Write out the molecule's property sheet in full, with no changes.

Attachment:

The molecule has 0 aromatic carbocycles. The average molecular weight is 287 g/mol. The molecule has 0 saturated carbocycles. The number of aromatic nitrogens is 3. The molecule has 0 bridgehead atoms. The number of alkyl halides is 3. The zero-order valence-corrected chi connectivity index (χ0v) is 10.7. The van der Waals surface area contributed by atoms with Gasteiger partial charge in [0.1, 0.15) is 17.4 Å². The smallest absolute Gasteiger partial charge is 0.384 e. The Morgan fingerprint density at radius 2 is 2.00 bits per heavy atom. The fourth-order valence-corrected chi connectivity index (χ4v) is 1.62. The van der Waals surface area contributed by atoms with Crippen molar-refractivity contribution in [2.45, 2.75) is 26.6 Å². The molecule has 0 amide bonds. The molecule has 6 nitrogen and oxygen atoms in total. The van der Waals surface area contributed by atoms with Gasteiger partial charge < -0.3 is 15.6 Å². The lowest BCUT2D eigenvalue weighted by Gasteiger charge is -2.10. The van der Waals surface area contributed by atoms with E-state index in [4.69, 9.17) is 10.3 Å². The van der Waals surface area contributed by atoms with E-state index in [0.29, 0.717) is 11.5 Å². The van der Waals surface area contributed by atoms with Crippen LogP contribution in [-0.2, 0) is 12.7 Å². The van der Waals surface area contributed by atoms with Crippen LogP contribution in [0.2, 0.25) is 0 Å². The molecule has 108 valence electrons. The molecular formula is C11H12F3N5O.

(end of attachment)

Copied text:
The molecule has 0 aromatic carbocycles. The average molecular weight is 287 g/mol. The molecule has 0 saturated carbocycles. The number of aromatic nitrogens is 3. The molecule has 0 bridgehead atoms. The number of alkyl halides is 3. The zero-order valence-corrected chi connectivity index (χ0v) is 10.7. The van der Waals surface area contributed by atoms with Gasteiger partial charge in [0.1, 0.15) is 17.4 Å². The smallest absolute Gasteiger partial charge is 0.384 e. The Morgan fingerprint density at radius 2 is 2.00 bits per heavy atom. The fourth-order valence-corrected chi connectivity index (χ4v) is 1.62. The van der Waals surface area contributed by atoms with Crippen molar-refractivity contribution in [2.45, 2.75) is 26.6 Å². The molecule has 0 amide bonds. The molecule has 6 nitrogen and oxygen atoms in total. The van der Waals surface area contributed by atoms with Gasteiger partial charge < -0.3 is 15.6 Å². The lowest BCUT2D eigenvalue weighted by Gasteiger charge is -2.10. The van der Waals surface area contributed by atoms with E-state index in [4.69, 9.17) is 10.3 Å². The van der Waals surface area contributed by atoms with E-state index in [0.29, 0.717) is 11.5 Å². The van der Waals surface area contributed by atoms with Crippen LogP contribution in [-0.2, 0) is 12.7 Å². The van der Waals surface area contributed by atoms with Crippen LogP contribution in [0.2, 0.25) is 0 Å². The molecule has 108 valence electrons. The molecular formula is C11H12F3N5O.